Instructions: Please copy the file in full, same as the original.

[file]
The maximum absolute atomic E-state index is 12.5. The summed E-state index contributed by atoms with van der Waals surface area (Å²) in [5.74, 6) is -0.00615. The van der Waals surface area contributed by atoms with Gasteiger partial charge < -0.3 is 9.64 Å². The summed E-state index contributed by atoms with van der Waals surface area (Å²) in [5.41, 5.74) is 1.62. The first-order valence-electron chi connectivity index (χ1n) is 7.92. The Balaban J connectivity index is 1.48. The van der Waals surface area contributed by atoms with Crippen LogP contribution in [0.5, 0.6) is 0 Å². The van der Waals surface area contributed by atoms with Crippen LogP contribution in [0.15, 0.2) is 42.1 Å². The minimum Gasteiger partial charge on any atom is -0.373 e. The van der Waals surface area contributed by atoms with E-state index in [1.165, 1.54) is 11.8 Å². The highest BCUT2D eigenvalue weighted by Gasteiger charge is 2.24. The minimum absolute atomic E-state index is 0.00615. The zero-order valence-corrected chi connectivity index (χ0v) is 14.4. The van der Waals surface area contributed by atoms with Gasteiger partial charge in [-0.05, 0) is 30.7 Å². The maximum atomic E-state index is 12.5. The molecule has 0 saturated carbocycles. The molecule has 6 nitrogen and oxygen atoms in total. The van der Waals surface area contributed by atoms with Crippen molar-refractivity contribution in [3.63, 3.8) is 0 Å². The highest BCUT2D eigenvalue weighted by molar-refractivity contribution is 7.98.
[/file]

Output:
The maximum absolute atomic E-state index is 12.5. The summed E-state index contributed by atoms with van der Waals surface area (Å²) in [5.74, 6) is -0.00615. The van der Waals surface area contributed by atoms with Gasteiger partial charge < -0.3 is 9.64 Å². The summed E-state index contributed by atoms with van der Waals surface area (Å²) in [5.41, 5.74) is 1.62. The first-order valence-electron chi connectivity index (χ1n) is 7.92. The Balaban J connectivity index is 1.48. The van der Waals surface area contributed by atoms with Crippen LogP contribution in [0.5, 0.6) is 0 Å². The van der Waals surface area contributed by atoms with Crippen LogP contribution in [0.15, 0.2) is 42.1 Å². The minimum Gasteiger partial charge on any atom is -0.373 e. The van der Waals surface area contributed by atoms with E-state index in [1.165, 1.54) is 11.8 Å². The highest BCUT2D eigenvalue weighted by Gasteiger charge is 2.24. The minimum absolute atomic E-state index is 0.00615. The zero-order valence-corrected chi connectivity index (χ0v) is 14.4. The van der Waals surface area contributed by atoms with Gasteiger partial charge in [-0.05, 0) is 30.7 Å². The maximum atomic E-state index is 12.5. The molecule has 0 saturated carbocycles. The molecule has 6 nitrogen and oxygen atoms in total. The van der Waals surface area contributed by atoms with Crippen molar-refractivity contribution in [3.63, 3.8) is 0 Å². The highest BCUT2D eigenvalue weighted by molar-refractivity contribution is 7.98.